I hope the countless news stories on the Pixel 6 and Pixel 6 Pro's sluggish fingerprint readers have already managed to convince you that this one needs to be replaced because, at this point, it's not even a question...

The good news here is that Google is already working on this. Kinda. According to AndroidCentral, "a different in-display fingerprint sensor than the one used in the Pixel 6 and Pixel 6 Pro" is coming straight to Pixel 6A! Rick Osterloh, senior vice president of devices and services at Google, has confirmed this to our colleagues from AC, but we don't know if the new fingerprint reader is from the ultrasonic variety or just another optical one.

Anyway, I maintain the idea that Pixel 7 and Pixel 7 Pro must get one of the current-gen ultrasonic fingerprint readers used in phones like the Galaxy S22 Ultra and Vivo X80 Pro. They are faster and way more consistent than their optical counterparts, and work with wet fingers. And I don't know about you, but my fingers get wet all the time... It'd be a nice touch.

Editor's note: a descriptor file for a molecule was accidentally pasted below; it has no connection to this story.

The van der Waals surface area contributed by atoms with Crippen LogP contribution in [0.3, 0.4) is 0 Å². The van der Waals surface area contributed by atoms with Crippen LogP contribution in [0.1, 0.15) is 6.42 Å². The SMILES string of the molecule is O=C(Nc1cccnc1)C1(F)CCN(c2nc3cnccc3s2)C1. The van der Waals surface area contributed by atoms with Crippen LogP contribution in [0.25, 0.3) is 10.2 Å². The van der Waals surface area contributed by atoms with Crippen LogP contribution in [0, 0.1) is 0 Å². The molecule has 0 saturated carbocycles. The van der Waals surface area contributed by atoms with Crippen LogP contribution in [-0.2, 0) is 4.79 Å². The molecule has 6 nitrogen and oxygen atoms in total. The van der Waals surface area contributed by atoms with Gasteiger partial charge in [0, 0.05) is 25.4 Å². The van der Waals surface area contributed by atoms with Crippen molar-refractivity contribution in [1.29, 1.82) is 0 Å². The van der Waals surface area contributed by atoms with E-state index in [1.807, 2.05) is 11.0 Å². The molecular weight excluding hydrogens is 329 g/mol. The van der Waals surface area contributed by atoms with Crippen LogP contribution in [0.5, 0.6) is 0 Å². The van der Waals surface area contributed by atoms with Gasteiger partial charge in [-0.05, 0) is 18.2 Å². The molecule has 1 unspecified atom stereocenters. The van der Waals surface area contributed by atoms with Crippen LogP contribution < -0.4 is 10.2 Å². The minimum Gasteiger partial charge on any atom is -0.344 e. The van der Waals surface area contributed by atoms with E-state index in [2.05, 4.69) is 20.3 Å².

Pixel 7 and Pixel 7 Proreally need a new and improved ultra-wide-angle camera

Again, I've covered this thoroughly in one of my recent stories, named "iPhone 13, Galaxy S22, Pixel 6 show Apple, Samsung, Google don't take ultra-wide cameras seriously", so if you're interested, you can head straight over there after you're done here.

And if you do, you'd see a very disappointing ultra-wide-angle camera performance from the Pixel 6 Pro, which seems to be the trend amongst flagship phones (that aren't made by Chinese companies). That's right - Apple and Samsung don't have it much better.